Tired of tires? Think again
As metal prices continue to soar, the pressure for mines to efficiently extract and transport resources is significant, making equipment maintenance more important than ever. The answer is pretty simple: better roads, correct loading, the right tire pressure, making sure you do not cut your sidewalls and paying attention to shovel and drill clean up. Sometimes the difficulty isn’t knowing what to do–it’s doing it. Here are some questions to ask yourself and ideas to help you achieve your mine plan.
What are you driving on?
Get the mine roads in shape. You must have a program in place with checkpoints and the resources and equipment assigned to do road maintenance such as graders, smaller trucks and front-end loaders that can haul in road gravel or rocks.
A standard and properly maintained road is one of the best ways to extend tire life. This includes haul roads, as well as pit floors, having smooth/level pit bottoms with no standing water. Having constant grades without dips (requiring gear changes) increases speeds and reduces fuel consumption. Although it requires an intense effort, defining the right road standards (e.g., width, drainage, etc.), putting them into practice and then regularly auditing and maintaining them will help reduce equipment/maintenance costs and extend tire life.
How are your drivers driving?
Keeping on top of operator skill sets and driving practices to avoid tire slashes, tears and rips is essential. Avoiding rocks and debris is not simply best practice…it’s the right behaviour.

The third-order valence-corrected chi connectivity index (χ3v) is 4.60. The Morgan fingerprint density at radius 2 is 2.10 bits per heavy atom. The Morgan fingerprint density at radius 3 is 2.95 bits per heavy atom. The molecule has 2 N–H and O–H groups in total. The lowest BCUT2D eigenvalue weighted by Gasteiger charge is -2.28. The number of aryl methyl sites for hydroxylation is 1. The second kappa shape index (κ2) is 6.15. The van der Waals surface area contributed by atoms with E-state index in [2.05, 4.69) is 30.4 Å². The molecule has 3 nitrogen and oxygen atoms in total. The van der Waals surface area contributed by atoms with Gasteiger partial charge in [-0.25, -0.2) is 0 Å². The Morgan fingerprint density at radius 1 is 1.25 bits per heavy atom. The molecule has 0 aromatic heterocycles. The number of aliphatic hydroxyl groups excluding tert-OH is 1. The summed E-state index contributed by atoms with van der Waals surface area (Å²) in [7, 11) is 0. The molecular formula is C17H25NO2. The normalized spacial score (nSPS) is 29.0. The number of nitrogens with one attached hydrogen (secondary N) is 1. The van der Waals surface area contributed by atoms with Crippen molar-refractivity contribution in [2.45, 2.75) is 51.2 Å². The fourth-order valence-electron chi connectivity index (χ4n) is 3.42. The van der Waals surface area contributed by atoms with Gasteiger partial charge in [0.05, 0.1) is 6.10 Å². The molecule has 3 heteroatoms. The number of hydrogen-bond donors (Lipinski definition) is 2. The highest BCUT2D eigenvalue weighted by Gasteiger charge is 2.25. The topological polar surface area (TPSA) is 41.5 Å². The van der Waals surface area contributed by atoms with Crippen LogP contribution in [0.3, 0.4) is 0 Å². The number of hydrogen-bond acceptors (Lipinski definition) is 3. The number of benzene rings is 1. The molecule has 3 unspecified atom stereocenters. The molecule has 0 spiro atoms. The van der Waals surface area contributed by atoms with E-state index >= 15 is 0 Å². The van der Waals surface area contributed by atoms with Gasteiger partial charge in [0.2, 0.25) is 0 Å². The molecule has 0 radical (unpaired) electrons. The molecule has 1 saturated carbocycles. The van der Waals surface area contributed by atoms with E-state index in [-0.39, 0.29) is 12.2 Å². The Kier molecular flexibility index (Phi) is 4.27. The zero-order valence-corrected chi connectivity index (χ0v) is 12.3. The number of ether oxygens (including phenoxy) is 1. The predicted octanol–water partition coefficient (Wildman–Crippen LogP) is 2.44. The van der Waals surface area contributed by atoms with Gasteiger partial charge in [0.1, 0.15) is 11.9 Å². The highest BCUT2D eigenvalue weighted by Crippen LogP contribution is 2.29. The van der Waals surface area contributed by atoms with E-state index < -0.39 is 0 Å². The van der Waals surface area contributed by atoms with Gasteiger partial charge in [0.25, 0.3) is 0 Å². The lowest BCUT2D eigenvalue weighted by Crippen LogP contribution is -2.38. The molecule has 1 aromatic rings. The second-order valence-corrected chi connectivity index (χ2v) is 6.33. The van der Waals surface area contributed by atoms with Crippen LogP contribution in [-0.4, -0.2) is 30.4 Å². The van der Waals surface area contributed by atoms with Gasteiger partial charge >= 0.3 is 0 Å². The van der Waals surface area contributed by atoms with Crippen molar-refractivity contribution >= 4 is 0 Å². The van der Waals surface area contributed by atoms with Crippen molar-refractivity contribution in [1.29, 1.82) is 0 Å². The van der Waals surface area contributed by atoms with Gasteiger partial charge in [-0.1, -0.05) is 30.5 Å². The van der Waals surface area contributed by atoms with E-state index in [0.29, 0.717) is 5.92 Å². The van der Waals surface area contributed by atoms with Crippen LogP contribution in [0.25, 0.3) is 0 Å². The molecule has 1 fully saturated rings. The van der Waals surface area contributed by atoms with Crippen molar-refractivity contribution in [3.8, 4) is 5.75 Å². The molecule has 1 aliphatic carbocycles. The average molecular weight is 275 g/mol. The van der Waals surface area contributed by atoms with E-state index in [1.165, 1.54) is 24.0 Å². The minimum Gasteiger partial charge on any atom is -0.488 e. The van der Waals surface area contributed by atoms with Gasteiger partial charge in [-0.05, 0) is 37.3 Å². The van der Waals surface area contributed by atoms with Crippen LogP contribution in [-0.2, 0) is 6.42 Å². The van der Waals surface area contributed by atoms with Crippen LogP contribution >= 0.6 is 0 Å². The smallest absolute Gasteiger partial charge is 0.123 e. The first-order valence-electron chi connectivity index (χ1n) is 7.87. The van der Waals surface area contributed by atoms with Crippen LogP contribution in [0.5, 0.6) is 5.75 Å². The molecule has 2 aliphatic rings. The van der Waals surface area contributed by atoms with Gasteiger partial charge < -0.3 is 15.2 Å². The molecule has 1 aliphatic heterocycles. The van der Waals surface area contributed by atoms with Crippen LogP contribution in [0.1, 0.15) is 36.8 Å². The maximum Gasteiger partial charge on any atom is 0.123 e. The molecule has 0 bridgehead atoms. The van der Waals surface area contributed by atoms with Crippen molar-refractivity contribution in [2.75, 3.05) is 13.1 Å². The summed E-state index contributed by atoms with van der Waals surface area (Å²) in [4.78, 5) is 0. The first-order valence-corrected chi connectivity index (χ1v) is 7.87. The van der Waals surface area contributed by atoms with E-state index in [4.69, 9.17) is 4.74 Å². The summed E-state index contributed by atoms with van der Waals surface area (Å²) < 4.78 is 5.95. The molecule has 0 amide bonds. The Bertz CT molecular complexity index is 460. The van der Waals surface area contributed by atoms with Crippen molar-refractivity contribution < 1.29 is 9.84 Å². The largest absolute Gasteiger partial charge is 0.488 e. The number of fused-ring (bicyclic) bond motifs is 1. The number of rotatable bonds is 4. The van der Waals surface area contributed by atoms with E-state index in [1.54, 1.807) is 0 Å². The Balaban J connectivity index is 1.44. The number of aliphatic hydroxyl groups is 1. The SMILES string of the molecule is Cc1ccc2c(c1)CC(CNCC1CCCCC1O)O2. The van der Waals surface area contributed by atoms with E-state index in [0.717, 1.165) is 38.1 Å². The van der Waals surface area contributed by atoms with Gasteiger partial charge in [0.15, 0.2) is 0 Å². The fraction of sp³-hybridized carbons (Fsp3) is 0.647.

Scoring driver performance not just on production (payloads, average speeds, etc.) but also on their vehicle wear and tear, helps promote the attitude that each vehicle is an asset, not just a tool. Regular in-the-field follow-up by front-line supervision to reinforce the behaviour and measure that performance also helps. A careful note–every measurement leads or demands a behaviour; therefore, ensure that, whatever the measurement is, it is smart and aligned. If operators are measured on performance, then foremen and supervisors cannot be measured only on cost management and avoidances.
Equally important is how your supervisors and managers are supervising. Are they holding the drivers accountable? Are they doing skills assessments? Are they making sure that people are cross-trained on more than one vehicle? And do they have adequate reporting and metrics in place to allow the operators to perform at peak performance?
How long are you waiting?
It is unnecessary to have trucks waiting at a load or dump point if all they are doing is wasting resources–especially equipment resources. Parking a vehicle is sometimes the answer not only to reducing costs in an operation, but also to saving wear and tear on precious equipment. Right now, tires are particularly precious. It is better to park for the right reasons, with a plan in mind, rather than because there are no tires for the vehicle.
In today’s environment, extending tire life is just one piece in a larger puzzle. When an integrated fleet management strategy works in tandem with the overall asset management system, then a significant throughput opportunity will be seized. When this coincides with prices at an all time high, that is good news for your mine plan.
Proudfoot Consulting, an international firm with 60 years of experience, has partnered with major mining and metals companies on five continents. For more information contact Proudfoot’s Mining Practices Team at 561-624-4377 or visit www.proudfootconsulting.com.